BETH ORTON: TRAILER PARK (1996)
1) She Cries Your Name; 2) Tangent; 3) Don't Need A Reason; 4) Live As You Dream; 5) Sugar Boy; 6) Touch Me With Your Love; 7) Whenever; 8) How Fair; 9) Someone's Daughter; 10) I Wish I Never Saw The Sunshine; 11) Galaxy Of Emptiness.
The «official authorized» debut album. After her stint with Orbit, followed by a collaboration with The Chemical Brothers on Exit Planet Dust, Beth Orton decides that, after all, she is a singer-songwriter first, and a publicity agent for modern electronic sounds only second. Let all those other guys come up with their silly club rhythms — Beth Orton is an artist, and you need to sit down and listen to her artistry. Blowing your mind is a nobler option than sweeping you off your feet. Besides, with all those Orbit-style noises and echoes, she was miscast way too strongly as the «mystery lady», when in reality she is so open and sentimental.
The new album, produced by Victor Van Vugt (formerly responsible for several Nick Cave LPs) and DJ-cum-remixer Andrew Weatherall, is not at all free from modern rhythms — it is seriously funky and, in places, trip-hoppy. It did, in fact, earn Beth's music the tag of «folktronica», although it must be acknowledged that there is a lot more «folk» here than «-tronica» where it used to be vice versa during Beth's stint with Orbit. But the basic idea, a combination of folk motives, singer-songwriter imagery, and contemporary production, could work very well, if...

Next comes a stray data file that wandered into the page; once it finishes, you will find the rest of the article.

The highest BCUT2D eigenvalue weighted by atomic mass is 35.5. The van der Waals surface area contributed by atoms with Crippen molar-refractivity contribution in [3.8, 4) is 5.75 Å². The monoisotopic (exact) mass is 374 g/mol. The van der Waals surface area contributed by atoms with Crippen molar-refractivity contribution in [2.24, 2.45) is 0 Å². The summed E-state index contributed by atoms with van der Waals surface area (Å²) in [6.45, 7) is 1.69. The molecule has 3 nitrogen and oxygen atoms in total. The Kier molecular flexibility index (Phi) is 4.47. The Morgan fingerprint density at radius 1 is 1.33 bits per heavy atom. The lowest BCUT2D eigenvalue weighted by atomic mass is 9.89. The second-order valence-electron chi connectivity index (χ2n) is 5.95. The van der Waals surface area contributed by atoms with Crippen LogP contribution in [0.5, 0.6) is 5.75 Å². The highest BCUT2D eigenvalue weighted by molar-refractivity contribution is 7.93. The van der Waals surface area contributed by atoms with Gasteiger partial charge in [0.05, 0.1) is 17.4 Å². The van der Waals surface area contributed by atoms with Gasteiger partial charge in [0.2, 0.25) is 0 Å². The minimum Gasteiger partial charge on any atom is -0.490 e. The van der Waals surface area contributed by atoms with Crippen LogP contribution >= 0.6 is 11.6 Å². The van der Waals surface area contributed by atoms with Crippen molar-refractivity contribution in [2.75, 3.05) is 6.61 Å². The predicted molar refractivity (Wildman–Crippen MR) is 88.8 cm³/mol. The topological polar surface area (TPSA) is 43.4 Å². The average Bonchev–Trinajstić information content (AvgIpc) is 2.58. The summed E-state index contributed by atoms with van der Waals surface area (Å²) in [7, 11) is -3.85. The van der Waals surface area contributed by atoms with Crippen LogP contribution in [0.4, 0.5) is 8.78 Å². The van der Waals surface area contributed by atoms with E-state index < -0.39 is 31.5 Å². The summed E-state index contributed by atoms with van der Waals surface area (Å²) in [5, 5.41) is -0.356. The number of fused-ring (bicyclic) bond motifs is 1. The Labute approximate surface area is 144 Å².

...if, well, the major problem of all of Beth's post-PinkyMandy output weren't so irritatingly simple: it is, for lack of a more original word, boring. Sometimes more, sometimes less, but ultimately, Beth Orton's musical and general artistic image from now on would lack «that one special ingredient» (or those several special ingredients) that is necessary for an artist with his or her own say in this world. The music has a little bit of everything — respectable songwriting ideas, acceptable lyrical agenda, enjoyable singing voice, understandable taste in arrangements — but unless you make a conscious effort, the songs do not really stick. There is nothing offensive about them (as in, say, an aggressively-feminist Ani di Franco way of constructing songs from knives instead of hooks and pretending to call it «music»), but if we're talking of ways to translate human and artistic personality into musical form, I think that, off the top of my head, Suzanne Vega, for instance, comes across sounding way more «deep» and «interesting».